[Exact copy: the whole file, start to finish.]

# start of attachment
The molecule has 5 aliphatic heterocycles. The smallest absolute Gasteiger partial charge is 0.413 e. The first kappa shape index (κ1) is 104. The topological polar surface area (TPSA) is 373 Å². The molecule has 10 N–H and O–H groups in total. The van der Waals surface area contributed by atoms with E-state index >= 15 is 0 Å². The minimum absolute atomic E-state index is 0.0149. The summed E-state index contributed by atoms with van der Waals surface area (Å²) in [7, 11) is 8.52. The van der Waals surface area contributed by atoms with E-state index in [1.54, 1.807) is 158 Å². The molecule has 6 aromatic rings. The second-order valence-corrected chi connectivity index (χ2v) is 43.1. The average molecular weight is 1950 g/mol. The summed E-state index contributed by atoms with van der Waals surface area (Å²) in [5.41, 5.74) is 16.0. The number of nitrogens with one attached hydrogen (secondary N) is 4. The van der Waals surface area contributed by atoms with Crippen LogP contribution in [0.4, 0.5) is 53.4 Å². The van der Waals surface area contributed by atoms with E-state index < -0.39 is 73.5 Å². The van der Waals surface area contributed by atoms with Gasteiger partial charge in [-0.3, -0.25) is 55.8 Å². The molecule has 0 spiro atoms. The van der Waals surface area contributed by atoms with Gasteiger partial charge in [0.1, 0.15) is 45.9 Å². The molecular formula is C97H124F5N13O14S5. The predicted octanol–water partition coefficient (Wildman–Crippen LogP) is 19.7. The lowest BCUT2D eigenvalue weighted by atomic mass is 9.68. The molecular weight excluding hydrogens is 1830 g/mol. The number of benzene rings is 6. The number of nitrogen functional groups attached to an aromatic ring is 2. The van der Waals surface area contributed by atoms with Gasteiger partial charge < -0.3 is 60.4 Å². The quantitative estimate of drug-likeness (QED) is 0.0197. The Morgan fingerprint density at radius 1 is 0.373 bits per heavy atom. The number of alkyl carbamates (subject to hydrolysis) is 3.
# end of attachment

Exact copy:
The molecule has 5 aliphatic heterocycles. The smallest absolute Gasteiger partial charge is 0.413 e. The first kappa shape index (κ1) is 104. The topological polar surface area (TPSA) is 373 Å². The molecule has 10 N–H and O–H groups in total. The van der Waals surface area contributed by atoms with E-state index >= 15 is 0 Å². The minimum absolute atomic E-state index is 0.0149. The summed E-state index contributed by atoms with van der Waals surface area (Å²) in [7, 11) is 8.52. The van der Waals surface area contributed by atoms with E-state index in [1.54, 1.807) is 158 Å². The molecule has 6 aromatic rings. The second-order valence-corrected chi connectivity index (χ2v) is 43.1. The average molecular weight is 1950 g/mol. The summed E-state index contributed by atoms with van der Waals surface area (Å²) in [5.41, 5.74) is 16.0. The number of nitrogens with one attached hydrogen (secondary N) is 4. The van der Waals surface area contributed by atoms with Crippen LogP contribution in [0.4, 0.5) is 53.4 Å². The van der Waals surface area contributed by atoms with E-state index < -0.39 is 73.5 Å². The van der Waals surface area contributed by atoms with Gasteiger partial charge in [-0.3, -0.25) is 55.8 Å². The molecule has 0 spiro atoms. The van der Waals surface area contributed by atoms with Gasteiger partial charge in [0.1, 0.15) is 45.9 Å². The molecular formula is C97H124F5N13O14S5. The predicted octanol–water partition coefficient (Wildman–Crippen LogP) is 19.7. The lowest BCUT2D eigenvalue weighted by atomic mass is 9.68. The molecular weight excluding hydrogens is 1830 g/mol. The number of benzene rings is 6. The number of nitrogen functional groups attached to an aromatic ring is 2. The van der Waals surface area contributed by atoms with Gasteiger partial charge < -0.3 is 60.4 Å². The quantitative estimate of drug-likeness (QED) is 0.0197. The Morgan fingerprint density at radius 1 is 0.373 bits per heavy atom. The number of alkyl carbamates (subject to hydrolysis) is 3.